By Joe Sixpack
Philadelphia Daily News
Daily News Beer Reporter
THE FATHER of the American craft beer movement is moving on, and that has some beer lovers worried.
Fritz Maytag, owner of Anchor Brewing, said last week that he would sell his San Francisco brewery to a pair of investors with little background in brewing. The news set off a wave of fear and loathing among some beer fans worried that the iconic brand would somehow change for the worse.
Within minutes of the announcement, blogger and author Brian Yaeger posted an item that asked, “Will the Sale of Anchor Mean the Death of Quality at S.F.’s Revolutionary Brand?”
Yaeger cried: “Why, Fritz? Why did you sell Anchor Brewing? And does it mean the end of an era for craft brewing both in San Francisco and across the nation?”
It’s not hard to understand the anxiety.
Maytag’s purchase of the faltering brewery in 1965 was, in the words of historian Maureen Ogle, “a transformative moment in American brewing.” It was a dismal period of corporate consolidation and generic flavor, as regional breweries disappeared and the big guys produced bland industrial lagers.
Maytag, whose great-grandfather founded the washing machine company, would reverse that decline by establishing the model for a small, independent brewery selling high-quality, full-flavored products made with superior barley malt. More than 1,500 new American breweries would follow his course in the next 45 years.
Anchor’s accomplishments under Maytag are too numerous to review here, but a short list would include:
_ The revival of steam beer (Anchor Steam) and porter (Anchor Porter).
_ The first modern American barleywine (Old Foghorn).
_ The re-establishment of the Christmas beer tradition (Our Special Ale).
Should we worry about Anchor’s fate?
The new owners, called the Griffin Group, are money guys with big alcohol DNA. They worked for mammoth Diageo, and their claim to fame is increasing sales of an overpriced brand of vodka (Skyy).
Nonetheless, Maytag told me in an interview last week: “These guys have impressed me tremendously with the fact that they’re not buying the company because we sell 88,000 barrels of beer. They’re buying it for Anchor’s reputation and its position in the marketplace. My life work has been all about building quality and integrity, not volume. . . . These guys understand what Anchor means, and it’s in as good as hands as I could possibly leave it.”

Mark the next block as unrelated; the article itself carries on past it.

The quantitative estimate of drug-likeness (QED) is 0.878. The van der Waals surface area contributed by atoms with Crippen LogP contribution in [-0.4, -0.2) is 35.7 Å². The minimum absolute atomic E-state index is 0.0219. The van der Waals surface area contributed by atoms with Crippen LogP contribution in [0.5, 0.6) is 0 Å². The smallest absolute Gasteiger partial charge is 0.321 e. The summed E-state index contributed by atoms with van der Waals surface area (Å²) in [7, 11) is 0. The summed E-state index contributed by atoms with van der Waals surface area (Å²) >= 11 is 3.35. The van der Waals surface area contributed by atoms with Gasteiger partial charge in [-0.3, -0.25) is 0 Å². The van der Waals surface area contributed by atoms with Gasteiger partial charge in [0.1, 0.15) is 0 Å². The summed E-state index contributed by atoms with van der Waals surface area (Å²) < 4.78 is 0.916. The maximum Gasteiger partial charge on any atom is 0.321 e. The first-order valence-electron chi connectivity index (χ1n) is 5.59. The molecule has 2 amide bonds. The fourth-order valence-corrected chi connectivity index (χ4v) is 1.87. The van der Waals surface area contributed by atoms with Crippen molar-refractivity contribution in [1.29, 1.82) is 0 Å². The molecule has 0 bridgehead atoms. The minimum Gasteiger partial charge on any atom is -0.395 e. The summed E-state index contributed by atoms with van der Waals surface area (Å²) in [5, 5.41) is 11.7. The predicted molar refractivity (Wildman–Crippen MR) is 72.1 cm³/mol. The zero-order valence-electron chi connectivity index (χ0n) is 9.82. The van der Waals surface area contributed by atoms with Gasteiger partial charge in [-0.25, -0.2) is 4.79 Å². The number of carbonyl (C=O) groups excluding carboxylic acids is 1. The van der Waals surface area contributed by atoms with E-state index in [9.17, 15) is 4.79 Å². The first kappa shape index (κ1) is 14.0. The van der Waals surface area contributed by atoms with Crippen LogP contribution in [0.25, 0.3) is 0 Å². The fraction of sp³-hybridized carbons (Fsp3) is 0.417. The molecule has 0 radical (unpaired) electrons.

Meanwhile, Jay Brooks of the Oakland Tribune blogged after meeting one of the new partners that “I think fans can rest assured that the brand will be in good hands that have no intention of messing about with it.”
Still, Maytag’s departure is a harbinger of broader generational change.
Much of the American microbrewing revolution was built on the strong, idiosyncratic personalities of visionary, risk-taking homebrewers who turned their hobby into a thriving industry. Instead of advertising on TV, they connected with their customers, one by one, by sharing their stories and personally pouring samples.
Today, the brewers are the brand.
So, you can’t help but think: What happens when they’re gone?
Remember, Pete Slosberg sold his trendsetting Pete’s Wicked, and it caved; the founder of America’s first brewpub, Bert Grant, retired, and his brewery disappeared.
The good news is that there is already a second generation of craft brewers out there, pouring beer: Sam Calagione of Dogfish Head, Rob Tod of Allagash, Tomme Arthur of Port Brewing and many others have already taken up the mantle from Maytag.
And behind them, an even younger generation is making waves at places like The Bruery in California and Roy-Pitz in Chambersburg, Pa.
I’d like to think this is Maytag’s final accomplishment: A legacy that encourages change.